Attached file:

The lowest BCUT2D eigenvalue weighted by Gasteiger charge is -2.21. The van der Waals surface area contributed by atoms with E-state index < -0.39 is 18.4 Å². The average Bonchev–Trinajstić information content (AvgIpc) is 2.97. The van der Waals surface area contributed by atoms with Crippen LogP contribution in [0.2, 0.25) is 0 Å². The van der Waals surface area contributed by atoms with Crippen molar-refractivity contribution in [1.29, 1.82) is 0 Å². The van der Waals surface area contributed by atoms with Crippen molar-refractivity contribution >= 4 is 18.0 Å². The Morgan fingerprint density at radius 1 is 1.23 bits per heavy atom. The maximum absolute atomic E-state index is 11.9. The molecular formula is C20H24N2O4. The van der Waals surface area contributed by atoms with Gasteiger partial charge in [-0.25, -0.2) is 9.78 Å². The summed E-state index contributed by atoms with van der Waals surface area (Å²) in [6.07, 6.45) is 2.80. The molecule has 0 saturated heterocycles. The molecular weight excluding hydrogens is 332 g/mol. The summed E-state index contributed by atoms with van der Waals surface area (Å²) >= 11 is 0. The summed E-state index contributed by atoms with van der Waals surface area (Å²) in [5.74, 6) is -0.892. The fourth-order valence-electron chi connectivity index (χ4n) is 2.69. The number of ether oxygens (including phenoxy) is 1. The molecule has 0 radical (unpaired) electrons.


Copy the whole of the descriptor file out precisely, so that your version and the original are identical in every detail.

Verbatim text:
The lowest BCUT2D eigenvalue weighted by Gasteiger charge is -2.21. The van der Waals surface area contributed by atoms with E-state index < -0.39 is 18.4 Å². The average Bonchev–Trinajstić information content (AvgIpc) is 2.97. The van der Waals surface area contributed by atoms with Crippen LogP contribution in [0.2, 0.25) is 0 Å². The van der Waals surface area contributed by atoms with Crippen molar-refractivity contribution in [1.29, 1.82) is 0 Å². The van der Waals surface area contributed by atoms with Crippen molar-refractivity contribution >= 4 is 18.0 Å². The Morgan fingerprint density at radius 1 is 1.23 bits per heavy atom. The maximum absolute atomic E-state index is 11.9. The molecular formula is C20H24N2O4. The van der Waals surface area contributed by atoms with Gasteiger partial charge in [-0.25, -0.2) is 9.78 Å². The summed E-state index contributed by atoms with van der Waals surface area (Å²) in [6.07, 6.45) is 2.80. The molecule has 0 saturated heterocycles. The molecular weight excluding hydrogens is 332 g/mol. The summed E-state index contributed by atoms with van der Waals surface area (Å²) >= 11 is 0. The summed E-state index contributed by atoms with van der Waals surface area (Å²) in [5.74, 6) is -0.892. The fourth-order valence-electron chi connectivity index (χ4n) is 2.69. The number of ether oxygens (including phenoxy) is 1. The molecule has 0 radical (unpaired) electrons.